After a Catholic church complaint, a samba school in Rio's carnival tones down its floats depicting the history of sex and promoting condom use.
BY KEVIN HALL
Knight Ridder News Service
RIO DE JANEIRO - In this city of not-so-forbidden pleasures, where Janet Jackson's wardrobe malfunction wouldn't raise an eyebrow, Rio's Carnaval this weekend will feature the improbable: a sex controversy.
At issue are the super-sized floats of the Academicos do Grande Rio samba school. They depict the history of sex and promote condom use. The school's 80-minute parade Sunday will feature a giant float of Adam and Eve caught in the act of original sin, as well as same-sex kissing and couple-swapping. All will be singing the school's theme song, Let's Dress with a Condom, My Love.
There's no offense meant, said Joaozinho Trinta, Grande Rio's creative director. ``Having sex is part of nature. There is no sin in it.''
By promoting condom use, ``we are focusing on an epidemic [AIDS] that has killed millions of people and will kill millions more. To prevent this epidemic from spreading, there are prophylactics.''
There will be a little less ribaldry than Trinta planned, however. After a visit from juvenile court prosecutor Andrea Rodriguez Amim, Trinta agreed Thursday to add some leaves, vines and roots to cover the action on Grande Rio's floats. Amim was acting on a complaint from the Association of Catholic Legal Scholars but didn't press the matter after Trinta yielded.
The condom theme appalls Roman Catholic church leaders in Brazil, the world's largest Catholic country, as do Trinta's depiction of Adam and Eve and the general sexual spectacle.
''It is an incentive for sexual activity. It is propaganda and not prevention of illness,'' complained Rev. Jesús Hortal Sánchez, a Spanish-born priest and rector of Rio's Pontifical Catholic University.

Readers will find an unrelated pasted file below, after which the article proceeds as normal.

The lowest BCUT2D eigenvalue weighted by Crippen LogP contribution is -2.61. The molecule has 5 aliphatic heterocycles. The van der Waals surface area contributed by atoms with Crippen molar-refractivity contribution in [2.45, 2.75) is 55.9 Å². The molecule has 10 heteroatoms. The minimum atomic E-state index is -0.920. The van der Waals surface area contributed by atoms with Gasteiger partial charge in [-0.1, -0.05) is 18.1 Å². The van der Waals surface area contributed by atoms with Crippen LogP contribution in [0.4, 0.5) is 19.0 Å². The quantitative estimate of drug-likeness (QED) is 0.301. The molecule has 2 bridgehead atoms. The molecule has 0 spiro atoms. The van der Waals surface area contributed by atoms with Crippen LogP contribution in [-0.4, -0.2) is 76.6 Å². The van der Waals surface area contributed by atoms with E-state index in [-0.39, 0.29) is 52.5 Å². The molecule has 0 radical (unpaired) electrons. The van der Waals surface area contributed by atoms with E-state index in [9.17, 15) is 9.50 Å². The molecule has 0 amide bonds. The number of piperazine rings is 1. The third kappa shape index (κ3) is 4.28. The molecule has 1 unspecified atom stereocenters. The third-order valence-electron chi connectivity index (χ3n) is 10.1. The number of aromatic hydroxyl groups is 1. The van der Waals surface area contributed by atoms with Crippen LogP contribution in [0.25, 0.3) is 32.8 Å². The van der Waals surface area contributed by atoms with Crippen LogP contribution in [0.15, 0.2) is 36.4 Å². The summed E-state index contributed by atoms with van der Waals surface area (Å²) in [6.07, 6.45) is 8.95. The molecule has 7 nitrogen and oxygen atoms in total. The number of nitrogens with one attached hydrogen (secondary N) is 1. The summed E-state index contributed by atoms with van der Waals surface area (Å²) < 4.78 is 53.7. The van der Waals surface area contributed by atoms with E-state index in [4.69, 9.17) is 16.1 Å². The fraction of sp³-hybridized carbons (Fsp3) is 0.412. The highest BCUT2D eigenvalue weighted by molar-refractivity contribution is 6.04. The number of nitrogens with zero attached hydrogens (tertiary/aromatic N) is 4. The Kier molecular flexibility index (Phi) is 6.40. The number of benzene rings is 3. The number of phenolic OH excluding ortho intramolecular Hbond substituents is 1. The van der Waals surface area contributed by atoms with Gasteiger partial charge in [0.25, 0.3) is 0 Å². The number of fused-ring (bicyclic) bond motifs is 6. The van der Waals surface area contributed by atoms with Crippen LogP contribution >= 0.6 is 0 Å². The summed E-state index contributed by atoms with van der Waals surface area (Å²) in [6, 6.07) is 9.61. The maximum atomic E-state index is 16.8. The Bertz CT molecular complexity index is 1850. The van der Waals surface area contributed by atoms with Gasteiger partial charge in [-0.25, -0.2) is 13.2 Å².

In Brazil, he added, ``Anyone who speaks of abstention and chastity is looked at as if they are from another planet!''
Trinta, 70, Carnaval's senior and most irreverent creative director, bristled at the suggestion that he's promoting sex.
''We don't have any intent to promote indecencies or sexual deviance. We believe we are carrying out a politically correct parade,'' Trinta said. ``It is medieval to be against the use of condoms in an underdeveloped country. . . . It is a crime against humanity and that's why we are challenging the Catholic Church with such vehemence.''
As to his depiction of the world's first sexual partners, Trinta responded: ``We show them doing exactly what the Bible says they were doing.''
Grande Rio's pro-condom theme arrives just as Brazil's federal and state governments are battling the church over a planned expansion of condom giveaway programs to include public high schools. Church leaders say they have a special concern for teens and that free condoms encourage them to have sex.
Brazil's federal government already distributes more than 300 million free condoms a year through public health clinics and street giveaways, and it has pilot projects under way in numerous school districts to provide students with condoms. Federal health officials expect to give away 10 million condoms across Brazil during Carnaval week.
Brazil has South America's highest AIDS rates -- almost 238,000 documented cases since 1980, a number far lower than actual infection rates. Many more Brazilians refuse to seek AIDS testing and die from AIDS-related illnesses never classified as such.